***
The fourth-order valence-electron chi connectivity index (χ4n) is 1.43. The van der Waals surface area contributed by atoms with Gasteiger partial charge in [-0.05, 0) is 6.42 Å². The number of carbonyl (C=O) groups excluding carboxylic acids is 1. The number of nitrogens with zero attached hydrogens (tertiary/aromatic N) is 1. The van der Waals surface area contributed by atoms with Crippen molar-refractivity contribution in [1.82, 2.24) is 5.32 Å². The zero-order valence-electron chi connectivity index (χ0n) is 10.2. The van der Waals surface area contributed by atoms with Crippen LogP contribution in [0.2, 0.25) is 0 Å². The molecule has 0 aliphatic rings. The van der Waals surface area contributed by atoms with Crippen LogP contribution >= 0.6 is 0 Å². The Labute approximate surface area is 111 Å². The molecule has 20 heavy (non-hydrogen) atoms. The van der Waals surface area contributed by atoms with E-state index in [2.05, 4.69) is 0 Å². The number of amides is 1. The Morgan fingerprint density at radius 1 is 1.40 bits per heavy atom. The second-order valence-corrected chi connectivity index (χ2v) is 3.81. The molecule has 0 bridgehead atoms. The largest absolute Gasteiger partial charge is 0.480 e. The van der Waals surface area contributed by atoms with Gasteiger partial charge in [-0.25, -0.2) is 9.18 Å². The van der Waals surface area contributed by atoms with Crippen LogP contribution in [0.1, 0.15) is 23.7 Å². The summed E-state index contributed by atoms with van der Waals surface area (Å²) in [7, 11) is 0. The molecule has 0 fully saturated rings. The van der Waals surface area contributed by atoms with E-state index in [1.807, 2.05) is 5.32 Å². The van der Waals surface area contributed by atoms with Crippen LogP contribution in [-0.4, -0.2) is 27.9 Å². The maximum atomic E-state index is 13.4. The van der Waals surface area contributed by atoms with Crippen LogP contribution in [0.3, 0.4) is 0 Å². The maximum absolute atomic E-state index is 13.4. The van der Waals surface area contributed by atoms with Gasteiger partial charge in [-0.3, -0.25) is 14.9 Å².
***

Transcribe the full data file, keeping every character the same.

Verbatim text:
The fourth-order valence-electron chi connectivity index (χ4n) is 1.43. The van der Waals surface area contributed by atoms with Gasteiger partial charge in [-0.05, 0) is 6.42 Å². The number of carbonyl (C=O) groups excluding carboxylic acids is 1. The number of nitrogens with zero attached hydrogens (tertiary/aromatic N) is 1. The van der Waals surface area contributed by atoms with Crippen molar-refractivity contribution in [1.82, 2.24) is 5.32 Å². The zero-order valence-electron chi connectivity index (χ0n) is 10.2. The van der Waals surface area contributed by atoms with Crippen LogP contribution in [0.2, 0.25) is 0 Å². The molecule has 0 aliphatic rings. The van der Waals surface area contributed by atoms with Crippen LogP contribution >= 0.6 is 0 Å². The Labute approximate surface area is 111 Å². The molecule has 20 heavy (non-hydrogen) atoms. The van der Waals surface area contributed by atoms with E-state index in [2.05, 4.69) is 0 Å². The number of amides is 1. The Morgan fingerprint density at radius 1 is 1.40 bits per heavy atom. The second-order valence-corrected chi connectivity index (χ2v) is 3.81. The molecule has 0 bridgehead atoms. The largest absolute Gasteiger partial charge is 0.480 e. The van der Waals surface area contributed by atoms with Gasteiger partial charge in [-0.25, -0.2) is 9.18 Å². The van der Waals surface area contributed by atoms with Crippen LogP contribution in [0.1, 0.15) is 23.7 Å². The summed E-state index contributed by atoms with van der Waals surface area (Å²) in [7, 11) is 0. The molecule has 0 fully saturated rings. The van der Waals surface area contributed by atoms with E-state index in [1.807, 2.05) is 5.32 Å². The van der Waals surface area contributed by atoms with Crippen LogP contribution in [-0.4, -0.2) is 27.9 Å². The maximum atomic E-state index is 13.4. The van der Waals surface area contributed by atoms with Crippen LogP contribution in [0.3, 0.4) is 0 Å². The maximum absolute atomic E-state index is 13.4. The van der Waals surface area contributed by atoms with Gasteiger partial charge in [-0.3, -0.25) is 14.9 Å².